In Depth

Calgary city council vote in favour of 5.5% property tax hike

City council has passed next year's city budget with a vote of 10-4.
City council is debating whether to spend more on priority areas or lower next year's tax hike. 2:27

City council has passed next year's budget by a vote of 10-4.

The four aldermen voting against the budget were Peter Demong, Andre Chabot, Dale Hodges and Shane Keating.

The budget includes a property tax increase of 5.5 per cent, which will add about $75 to the average homeowner's tax bill.

The full extent of the tax hike will be finalized in the spring — when the province sets the rate for the education portion of property tax.

Council members continue to debate on how to spend an extra $10-million to improve city facilities and services.

Aldermen, like Andre Chabot and Peter Demong, say giving the money back to homeowners could have lowered next year's property tax hike to 4.8 percent, but others are drawing up plans to spend that cash.

City council will resume the debate on its $3 billion budget today at 1 p.m. MT. (CBC)

Ald. Brian Pincott says Calgarians get services for their taxes, so he resents the notion that people don't get anything for their money.

"The characterization that taxation is taking something that we shouldn't take, that we have to give back — well damn it, we're here giving it back every single day," Pincott said.

A tax reduction would mean the average homeowner would pay $1 a month less.

Mayor Naheed Nenshi said, while that's important, it shouldn't be the sole point of the debate.

"For me, rather than have that discussion, I prefer to say as a city, what do we invest in?" Nenshi said. "I mean our property taxes are still the lowest of any major city in Canada."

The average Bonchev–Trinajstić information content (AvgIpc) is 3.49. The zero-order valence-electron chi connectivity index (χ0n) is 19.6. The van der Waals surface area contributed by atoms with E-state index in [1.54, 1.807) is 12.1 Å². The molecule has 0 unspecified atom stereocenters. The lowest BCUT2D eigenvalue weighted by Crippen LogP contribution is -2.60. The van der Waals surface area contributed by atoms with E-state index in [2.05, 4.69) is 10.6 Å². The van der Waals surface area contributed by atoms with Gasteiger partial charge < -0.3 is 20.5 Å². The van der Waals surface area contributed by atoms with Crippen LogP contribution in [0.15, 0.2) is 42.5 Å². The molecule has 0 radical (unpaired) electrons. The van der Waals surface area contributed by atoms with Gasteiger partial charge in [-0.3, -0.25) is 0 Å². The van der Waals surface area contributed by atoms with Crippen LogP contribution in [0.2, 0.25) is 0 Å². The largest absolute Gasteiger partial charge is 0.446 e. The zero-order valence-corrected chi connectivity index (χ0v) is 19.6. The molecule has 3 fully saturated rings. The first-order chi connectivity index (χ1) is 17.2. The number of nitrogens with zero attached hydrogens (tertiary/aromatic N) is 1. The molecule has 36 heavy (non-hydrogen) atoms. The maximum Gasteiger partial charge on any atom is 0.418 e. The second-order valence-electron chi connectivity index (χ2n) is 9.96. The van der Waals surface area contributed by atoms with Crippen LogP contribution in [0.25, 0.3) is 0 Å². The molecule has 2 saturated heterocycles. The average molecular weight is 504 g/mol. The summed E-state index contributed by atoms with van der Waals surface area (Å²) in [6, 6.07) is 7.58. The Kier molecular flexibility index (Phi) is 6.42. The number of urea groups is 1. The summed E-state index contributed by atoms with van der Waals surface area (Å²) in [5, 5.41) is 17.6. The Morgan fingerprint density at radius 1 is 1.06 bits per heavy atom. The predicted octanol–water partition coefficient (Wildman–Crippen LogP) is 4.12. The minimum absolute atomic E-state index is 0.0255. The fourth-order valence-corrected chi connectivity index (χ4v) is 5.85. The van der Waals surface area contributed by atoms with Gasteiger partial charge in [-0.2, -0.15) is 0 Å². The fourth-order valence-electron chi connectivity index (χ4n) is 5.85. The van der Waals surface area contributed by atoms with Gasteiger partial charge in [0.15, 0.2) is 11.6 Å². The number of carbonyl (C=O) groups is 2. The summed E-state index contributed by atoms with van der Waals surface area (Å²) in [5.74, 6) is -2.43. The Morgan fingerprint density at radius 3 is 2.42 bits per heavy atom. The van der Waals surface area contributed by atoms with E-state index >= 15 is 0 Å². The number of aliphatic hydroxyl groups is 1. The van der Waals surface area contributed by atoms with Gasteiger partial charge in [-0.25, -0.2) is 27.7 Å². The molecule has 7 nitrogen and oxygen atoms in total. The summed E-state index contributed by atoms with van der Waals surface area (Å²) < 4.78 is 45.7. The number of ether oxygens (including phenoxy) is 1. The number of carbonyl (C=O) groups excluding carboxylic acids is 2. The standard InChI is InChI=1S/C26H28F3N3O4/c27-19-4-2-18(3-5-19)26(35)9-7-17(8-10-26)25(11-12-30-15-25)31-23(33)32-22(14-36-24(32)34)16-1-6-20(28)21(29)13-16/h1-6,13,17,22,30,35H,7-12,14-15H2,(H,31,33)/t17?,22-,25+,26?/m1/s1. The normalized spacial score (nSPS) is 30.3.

Budget details



  • Operating budget: $3 billion. This is the first time city's annual spending has cracked that level.


  • $4 m taken from police budget. This will have no impact on the Calgary Police Service as fine revenues from tickets higher than expected.


  • $1.9 m added to cover cost of extending eligibility for the monthly low-income transit pass.  22,000 more people qualify. That pass, now priced at $40 a month, rises to $44 a month in 2013


Seniors annual transit pass

  • It’s $55 a year but will jump to $95 for 2013.
  • The eligibility is raised for seniors low income pass so 6,000 more qualify for it. 


911 call centre

  • $822,000 bump in funding and 6 more operators added to deal with rising call volumes.
  • Additional $2.1 million to run the new Emergency Operations Centre for responding to major emergencies.
  • Additional $1.25 million added for improvements to Access Calgary — 50,000 more trips per year for disabled clients.
  • Additional 25,000 hours to Calgary Transit paid for through increased revenues.


Fares and fee changes



  • Adult cash bus fare:  now $2.75, goes to $3.00 in 2013.
  • Adult 10 tickets:      now $27.50, goes to $30.00 in 2013.
  • Adult day pass:  now $8.25 goes to $9 in 2013.
  • Youth day pass: now $5.25 goes to $5.75 in 2013.


Ice time

  • Prime time (1 hr) $218.95 goes to $229.90 in 2013.
  • Leisure centres:  general admission:  $10.60 goes to $11.00 in 2013.
  • Swimming pools:  tier 1 $5.35 goes to $5.55, tier 2 $ 6.30 goes to $6.55.
  • Golf punch card:   maple ridge:   $459.00 goes to $477 in 2013, other courses: $408.00 goes to $419 in 2013.


Recycling fees

  • Blue cart  $7.10 goes to $7.40.
  • Waste management fee  $4.50 goes to 4.70 in 2013.


Water rates

  • Flat rate:    $62.87 a month goes to $67.58.
  • Metered rate: average monthly charge:   $41.91 goes to $45.05 in 2013.



  • Flat rate:    $41.09 goes to $46.63 in 2013.
  • Metered rate avg monthly charge:  $27.42 goes to $31.12.
  • Stormwater:   monthly drainage fee:  $8.36 goes to $8.77.